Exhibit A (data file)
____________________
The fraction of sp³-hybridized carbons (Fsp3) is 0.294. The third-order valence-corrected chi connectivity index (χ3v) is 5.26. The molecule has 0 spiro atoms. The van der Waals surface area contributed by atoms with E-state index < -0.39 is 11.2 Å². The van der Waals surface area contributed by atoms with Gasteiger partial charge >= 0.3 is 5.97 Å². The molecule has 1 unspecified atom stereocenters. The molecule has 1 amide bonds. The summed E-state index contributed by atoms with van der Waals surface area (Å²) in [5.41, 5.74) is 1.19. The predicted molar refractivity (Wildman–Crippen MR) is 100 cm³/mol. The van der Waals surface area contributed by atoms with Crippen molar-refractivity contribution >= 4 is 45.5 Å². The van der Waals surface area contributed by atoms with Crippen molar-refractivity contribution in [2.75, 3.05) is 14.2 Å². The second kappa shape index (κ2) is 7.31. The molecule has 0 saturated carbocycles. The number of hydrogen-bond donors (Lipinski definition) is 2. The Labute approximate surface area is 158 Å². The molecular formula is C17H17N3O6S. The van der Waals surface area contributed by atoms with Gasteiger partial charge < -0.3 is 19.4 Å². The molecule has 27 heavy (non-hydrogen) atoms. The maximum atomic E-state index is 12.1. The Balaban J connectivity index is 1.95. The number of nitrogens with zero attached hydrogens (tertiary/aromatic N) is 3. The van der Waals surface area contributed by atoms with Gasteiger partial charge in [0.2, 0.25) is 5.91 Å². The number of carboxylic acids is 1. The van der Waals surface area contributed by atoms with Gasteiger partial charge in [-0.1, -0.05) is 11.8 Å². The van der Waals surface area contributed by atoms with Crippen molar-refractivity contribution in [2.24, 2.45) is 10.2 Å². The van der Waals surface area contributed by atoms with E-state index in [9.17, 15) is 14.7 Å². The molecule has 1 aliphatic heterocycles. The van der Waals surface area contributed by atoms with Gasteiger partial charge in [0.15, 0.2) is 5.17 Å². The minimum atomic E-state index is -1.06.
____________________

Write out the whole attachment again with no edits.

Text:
The fraction of sp³-hybridized carbons (Fsp3) is 0.294. The third-order valence-corrected chi connectivity index (χ3v) is 5.26. The molecule has 0 spiro atoms. The van der Waals surface area contributed by atoms with E-state index < -0.39 is 11.2 Å². The van der Waals surface area contributed by atoms with Gasteiger partial charge >= 0.3 is 5.97 Å². The molecule has 1 unspecified atom stereocenters. The molecule has 1 amide bonds. The summed E-state index contributed by atoms with van der Waals surface area (Å²) in [5.41, 5.74) is 1.19. The predicted molar refractivity (Wildman–Crippen MR) is 100 cm³/mol. The van der Waals surface area contributed by atoms with Crippen molar-refractivity contribution >= 4 is 45.5 Å². The van der Waals surface area contributed by atoms with Crippen molar-refractivity contribution in [2.75, 3.05) is 14.2 Å². The second kappa shape index (κ2) is 7.31. The molecule has 0 saturated carbocycles. The number of hydrogen-bond donors (Lipinski definition) is 2. The Labute approximate surface area is 158 Å². The molecular formula is C17H17N3O6S. The van der Waals surface area contributed by atoms with Gasteiger partial charge < -0.3 is 19.4 Å². The molecule has 27 heavy (non-hydrogen) atoms. The maximum atomic E-state index is 12.1. The Balaban J connectivity index is 1.95. The number of nitrogens with zero attached hydrogens (tertiary/aromatic N) is 3. The van der Waals surface area contributed by atoms with Gasteiger partial charge in [0.2, 0.25) is 5.91 Å². The number of carboxylic acids is 1. The van der Waals surface area contributed by atoms with Gasteiger partial charge in [-0.1, -0.05) is 11.8 Å². The van der Waals surface area contributed by atoms with Crippen molar-refractivity contribution in [2.24, 2.45) is 10.2 Å². The van der Waals surface area contributed by atoms with E-state index in [9.17, 15) is 14.7 Å². The molecule has 1 aliphatic heterocycles. The van der Waals surface area contributed by atoms with Gasteiger partial charge in [0.15, 0.2) is 5.17 Å². The minimum atomic E-state index is -1.06.